For the vast majority of women in the Ancient world, daily life revolved around the home as caretakers of children or household managers. Historians that cite examples of powerful women usually rely upon exceptional females, often associated with religious rituals such as the Oracle at Delphi or Rome’s Vestal Virgins. Although the Mediterranean pantheon of goddesses reflects power and cult-following, their example inspired upper class women as well as men, as in the case of the cult of Isis. The lives of everyday women were scarcely affected.
The realm of religious practice was often an open door for exceptional women to find their own value within a culture that clearly defined feminine roles as subservient to masculine models. Thus, historians point to the Minoan civilization which appeared to feature a number of female deities, giving rise to the conclusion that women in Knossos benefited from religious gender democratization.
Minoan “bull dancing,” for example, featured young men and women participating in acrobatic demonstrations that, according to some scholarship, related more to public exhibitions rather than religious rituals, as once believed.
Sappho, the great poetess of the Ancient Greek civilization, gained a following on the island of Lesbos. Her habitat of emotional feminine relationships was as secluded as Delphi, albeit for different purposes. In “To Evening” as well as “The Moon,” Sappho celebrates the equilibrium of night, ending the “garish day.” The priestess at Delphi, on the other hand, was the channel between eternal truth and mortal inquiry.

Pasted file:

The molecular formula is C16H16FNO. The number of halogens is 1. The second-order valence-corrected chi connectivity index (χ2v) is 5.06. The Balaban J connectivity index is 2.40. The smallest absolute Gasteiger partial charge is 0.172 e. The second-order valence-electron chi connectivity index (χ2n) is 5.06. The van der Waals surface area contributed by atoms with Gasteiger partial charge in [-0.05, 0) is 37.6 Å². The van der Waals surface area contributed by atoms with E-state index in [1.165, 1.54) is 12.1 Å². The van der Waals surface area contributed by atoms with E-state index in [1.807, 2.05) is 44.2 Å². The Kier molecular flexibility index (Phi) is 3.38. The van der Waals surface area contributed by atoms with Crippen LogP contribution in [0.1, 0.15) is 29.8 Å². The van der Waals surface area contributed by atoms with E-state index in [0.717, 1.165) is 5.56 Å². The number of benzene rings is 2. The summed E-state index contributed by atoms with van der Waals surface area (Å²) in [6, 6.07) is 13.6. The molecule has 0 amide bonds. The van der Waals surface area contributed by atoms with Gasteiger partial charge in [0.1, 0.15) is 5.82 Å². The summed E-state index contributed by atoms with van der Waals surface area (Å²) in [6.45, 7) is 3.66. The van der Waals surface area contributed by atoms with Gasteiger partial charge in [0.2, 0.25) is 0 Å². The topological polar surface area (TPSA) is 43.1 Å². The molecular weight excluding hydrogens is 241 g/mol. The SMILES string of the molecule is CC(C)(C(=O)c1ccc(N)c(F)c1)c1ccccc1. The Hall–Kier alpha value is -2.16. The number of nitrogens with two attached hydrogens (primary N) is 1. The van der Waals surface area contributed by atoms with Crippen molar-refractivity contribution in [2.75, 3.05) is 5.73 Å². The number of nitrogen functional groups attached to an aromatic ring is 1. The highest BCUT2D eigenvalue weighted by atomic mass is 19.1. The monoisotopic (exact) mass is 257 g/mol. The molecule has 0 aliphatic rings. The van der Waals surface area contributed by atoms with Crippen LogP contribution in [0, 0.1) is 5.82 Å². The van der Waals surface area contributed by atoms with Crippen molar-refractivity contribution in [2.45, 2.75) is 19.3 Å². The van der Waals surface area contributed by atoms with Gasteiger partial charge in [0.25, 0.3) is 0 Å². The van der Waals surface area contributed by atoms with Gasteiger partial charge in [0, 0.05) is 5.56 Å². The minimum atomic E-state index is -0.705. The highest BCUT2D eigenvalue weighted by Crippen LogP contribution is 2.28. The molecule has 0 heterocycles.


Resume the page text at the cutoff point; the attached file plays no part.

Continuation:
In Homer’s Odyssey, Odysseus encounters Circe, perhaps the most famous witch of the Ancient world. A daughter of the sun god and possibly Hecate, her powers were exceptional. Despite the higher status of women in city-states like Sparta, however, personages like Circe were set apart, in many cases directly related to important deities. Thus, for example, the widespread cult of Isis inspired the importance and veneration of other female deities.
The Politics of the Ancient Mediterranean World
It is fanciful to indulge in the speculation that female participation in Greek city-state government such as the Athenian assembly might have changed history. The fact is that women were not viewed in this regard. Again, only exceptional women, atypical of the mainstream, influenced politics, usually through their husbands. This was partially true of Olympias, mother of Alexander the Great.
It was also true of Cleopatra VII, the last Pharaoh of the Ptolemaic dynasty. Even the egalitarian early Christian Church relegated women to the home under the custody of husbands or fathers. The Apostle Paul, for example, wrote Timothy reminding him that women were prone to gossip; as the Church progressed into the post-Roman world, the status of women remained unchanged,
The Marginalization of Women in Ancient Civilizations
Although some civilizations permitted divorce or allowed women to inherit, gender disparity remained the norm in most ancient societies. Only among upper class women could some deviation be found, but these related to exceptional, atypical examples. The majority of women were trapped in social constrictions, limiting their status and their collective voices.
- Norma Lorre Goodrich, Priestesses (HarperPerennial, 1990)
- Daniel Ogden, Magic, Witchcraft, and Ghosts in the Greek and Roman Worlds (Oxford University Press, 2002)
- Renzo Rossi, The Great Mysteries of Archaeology: Knossos (Metro Books, 2007)
- Paul Veyne, “The Roman Empire,” A History of Private Life From Pagan Rome to Byzantium (The Belknap Press of Harvard University Press, 1987)